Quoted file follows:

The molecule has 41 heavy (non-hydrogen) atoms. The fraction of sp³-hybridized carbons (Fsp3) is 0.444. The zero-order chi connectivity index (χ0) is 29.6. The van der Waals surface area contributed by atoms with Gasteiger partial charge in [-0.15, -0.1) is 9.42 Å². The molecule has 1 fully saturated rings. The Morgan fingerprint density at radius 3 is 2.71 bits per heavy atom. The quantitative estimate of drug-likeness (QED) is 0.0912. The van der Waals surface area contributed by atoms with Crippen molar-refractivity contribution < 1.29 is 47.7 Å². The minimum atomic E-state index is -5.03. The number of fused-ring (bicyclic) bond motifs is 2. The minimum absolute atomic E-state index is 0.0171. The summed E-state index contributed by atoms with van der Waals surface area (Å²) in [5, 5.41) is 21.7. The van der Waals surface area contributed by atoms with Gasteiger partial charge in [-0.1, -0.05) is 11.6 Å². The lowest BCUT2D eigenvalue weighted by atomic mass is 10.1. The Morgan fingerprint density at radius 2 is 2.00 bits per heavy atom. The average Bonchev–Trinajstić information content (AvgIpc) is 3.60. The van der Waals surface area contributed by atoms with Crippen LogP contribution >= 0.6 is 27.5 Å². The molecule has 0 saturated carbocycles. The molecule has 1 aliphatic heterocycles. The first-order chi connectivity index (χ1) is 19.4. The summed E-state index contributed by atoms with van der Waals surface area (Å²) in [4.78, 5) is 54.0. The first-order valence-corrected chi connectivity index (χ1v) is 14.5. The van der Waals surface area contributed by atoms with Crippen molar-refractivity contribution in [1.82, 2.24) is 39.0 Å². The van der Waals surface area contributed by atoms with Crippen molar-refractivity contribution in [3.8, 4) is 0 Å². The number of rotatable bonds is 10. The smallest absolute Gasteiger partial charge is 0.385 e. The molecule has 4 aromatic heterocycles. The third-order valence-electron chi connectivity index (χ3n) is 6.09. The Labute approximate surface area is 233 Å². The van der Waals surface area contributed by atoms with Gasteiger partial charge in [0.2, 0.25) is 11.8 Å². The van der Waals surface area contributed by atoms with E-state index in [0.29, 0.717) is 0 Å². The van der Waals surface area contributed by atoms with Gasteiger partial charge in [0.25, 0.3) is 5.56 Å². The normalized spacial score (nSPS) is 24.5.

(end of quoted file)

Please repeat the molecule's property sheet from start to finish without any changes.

The molecule has 41 heavy (non-hydrogen) atoms. The fraction of sp³-hybridized carbons (Fsp3) is 0.444. The zero-order chi connectivity index (χ0) is 29.6. The van der Waals surface area contributed by atoms with Gasteiger partial charge in [-0.15, -0.1) is 9.42 Å². The molecule has 1 fully saturated rings. The Morgan fingerprint density at radius 3 is 2.71 bits per heavy atom. The quantitative estimate of drug-likeness (QED) is 0.0912. The van der Waals surface area contributed by atoms with Crippen molar-refractivity contribution < 1.29 is 47.7 Å². The minimum atomic E-state index is -5.03. The number of fused-ring (bicyclic) bond motifs is 2. The minimum absolute atomic E-state index is 0.0171. The summed E-state index contributed by atoms with van der Waals surface area (Å²) in [5, 5.41) is 21.7. The van der Waals surface area contributed by atoms with Gasteiger partial charge in [-0.1, -0.05) is 11.6 Å². The lowest BCUT2D eigenvalue weighted by atomic mass is 10.1. The Morgan fingerprint density at radius 2 is 2.00 bits per heavy atom. The average Bonchev–Trinajstić information content (AvgIpc) is 3.60. The van der Waals surface area contributed by atoms with Crippen LogP contribution >= 0.6 is 27.5 Å². The molecule has 0 saturated carbocycles. The molecule has 1 aliphatic heterocycles. The first-order chi connectivity index (χ1) is 19.4. The summed E-state index contributed by atoms with van der Waals surface area (Å²) in [4.78, 5) is 54.0. The first-order valence-corrected chi connectivity index (χ1v) is 14.5. The van der Waals surface area contributed by atoms with Crippen molar-refractivity contribution in [1.82, 2.24) is 39.0 Å². The van der Waals surface area contributed by atoms with Crippen molar-refractivity contribution in [3.8, 4) is 0 Å². The number of rotatable bonds is 10. The smallest absolute Gasteiger partial charge is 0.385 e. The molecule has 4 aromatic heterocycles. The third-order valence-electron chi connectivity index (χ3n) is 6.09. The Labute approximate surface area is 233 Å². The van der Waals surface area contributed by atoms with Gasteiger partial charge in [0.2, 0.25) is 11.8 Å². The van der Waals surface area contributed by atoms with E-state index in [0.29, 0.717) is 0 Å². The van der Waals surface area contributed by atoms with Gasteiger partial charge in [0.25, 0.3) is 5.56 Å². The normalized spacial score (nSPS) is 24.5.